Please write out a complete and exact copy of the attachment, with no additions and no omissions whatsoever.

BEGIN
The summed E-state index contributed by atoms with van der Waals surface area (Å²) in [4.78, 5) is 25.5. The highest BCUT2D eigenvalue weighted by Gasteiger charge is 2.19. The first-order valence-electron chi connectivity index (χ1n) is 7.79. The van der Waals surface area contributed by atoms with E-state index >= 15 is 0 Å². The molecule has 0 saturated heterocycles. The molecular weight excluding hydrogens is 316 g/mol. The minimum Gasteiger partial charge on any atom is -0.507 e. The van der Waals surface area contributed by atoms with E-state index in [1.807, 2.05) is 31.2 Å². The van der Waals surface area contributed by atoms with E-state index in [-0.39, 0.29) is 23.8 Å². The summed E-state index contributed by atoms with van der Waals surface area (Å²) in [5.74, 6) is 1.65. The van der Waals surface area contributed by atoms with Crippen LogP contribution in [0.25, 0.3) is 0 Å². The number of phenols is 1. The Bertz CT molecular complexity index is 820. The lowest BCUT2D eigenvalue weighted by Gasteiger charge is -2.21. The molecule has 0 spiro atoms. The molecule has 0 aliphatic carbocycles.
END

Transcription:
The summed E-state index contributed by atoms with van der Waals surface area (Å²) in [4.78, 5) is 25.5. The highest BCUT2D eigenvalue weighted by Gasteiger charge is 2.19. The first-order valence-electron chi connectivity index (χ1n) is 7.79. The van der Waals surface area contributed by atoms with E-state index >= 15 is 0 Å². The molecule has 0 saturated heterocycles. The molecular weight excluding hydrogens is 316 g/mol. The minimum Gasteiger partial charge on any atom is -0.507 e. The van der Waals surface area contributed by atoms with E-state index in [1.807, 2.05) is 31.2 Å². The van der Waals surface area contributed by atoms with E-state index in [-0.39, 0.29) is 23.8 Å². The summed E-state index contributed by atoms with van der Waals surface area (Å²) in [5.74, 6) is 1.65. The van der Waals surface area contributed by atoms with Crippen LogP contribution in [0.25, 0.3) is 0 Å². The number of phenols is 1. The Bertz CT molecular complexity index is 820. The lowest BCUT2D eigenvalue weighted by Gasteiger charge is -2.21. The molecule has 0 spiro atoms. The molecule has 0 aliphatic carbocycles.